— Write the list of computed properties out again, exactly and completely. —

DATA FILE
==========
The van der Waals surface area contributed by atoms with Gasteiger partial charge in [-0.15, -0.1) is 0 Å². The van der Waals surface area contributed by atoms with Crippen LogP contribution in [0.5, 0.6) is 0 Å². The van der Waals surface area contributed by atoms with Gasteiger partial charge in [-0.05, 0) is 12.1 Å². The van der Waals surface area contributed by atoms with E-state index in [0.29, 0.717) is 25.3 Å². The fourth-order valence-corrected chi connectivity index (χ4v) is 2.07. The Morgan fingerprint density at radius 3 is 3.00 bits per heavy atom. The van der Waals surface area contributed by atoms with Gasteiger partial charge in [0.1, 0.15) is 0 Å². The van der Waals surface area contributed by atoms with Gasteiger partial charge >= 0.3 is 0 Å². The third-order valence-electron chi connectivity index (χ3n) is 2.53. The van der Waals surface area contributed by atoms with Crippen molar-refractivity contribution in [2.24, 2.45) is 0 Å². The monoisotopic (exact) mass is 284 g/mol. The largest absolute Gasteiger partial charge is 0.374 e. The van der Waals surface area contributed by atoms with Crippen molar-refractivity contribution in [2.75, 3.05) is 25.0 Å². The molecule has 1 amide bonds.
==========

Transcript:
The van der Waals surface area contributed by atoms with Gasteiger partial charge in [-0.15, -0.1) is 0 Å². The van der Waals surface area contributed by atoms with Crippen LogP contribution in [0.5, 0.6) is 0 Å². The van der Waals surface area contributed by atoms with Gasteiger partial charge in [-0.05, 0) is 12.1 Å². The van der Waals surface area contributed by atoms with E-state index in [0.29, 0.717) is 25.3 Å². The fourth-order valence-corrected chi connectivity index (χ4v) is 2.07. The Morgan fingerprint density at radius 3 is 3.00 bits per heavy atom. The van der Waals surface area contributed by atoms with Gasteiger partial charge in [0.1, 0.15) is 0 Å². The van der Waals surface area contributed by atoms with Gasteiger partial charge >= 0.3 is 0 Å². The third-order valence-electron chi connectivity index (χ3n) is 2.53. The van der Waals surface area contributed by atoms with Crippen molar-refractivity contribution in [2.24, 2.45) is 0 Å². The monoisotopic (exact) mass is 284 g/mol. The largest absolute Gasteiger partial charge is 0.374 e. The van der Waals surface area contributed by atoms with Crippen molar-refractivity contribution in [2.75, 3.05) is 25.0 Å². The molecule has 1 amide bonds.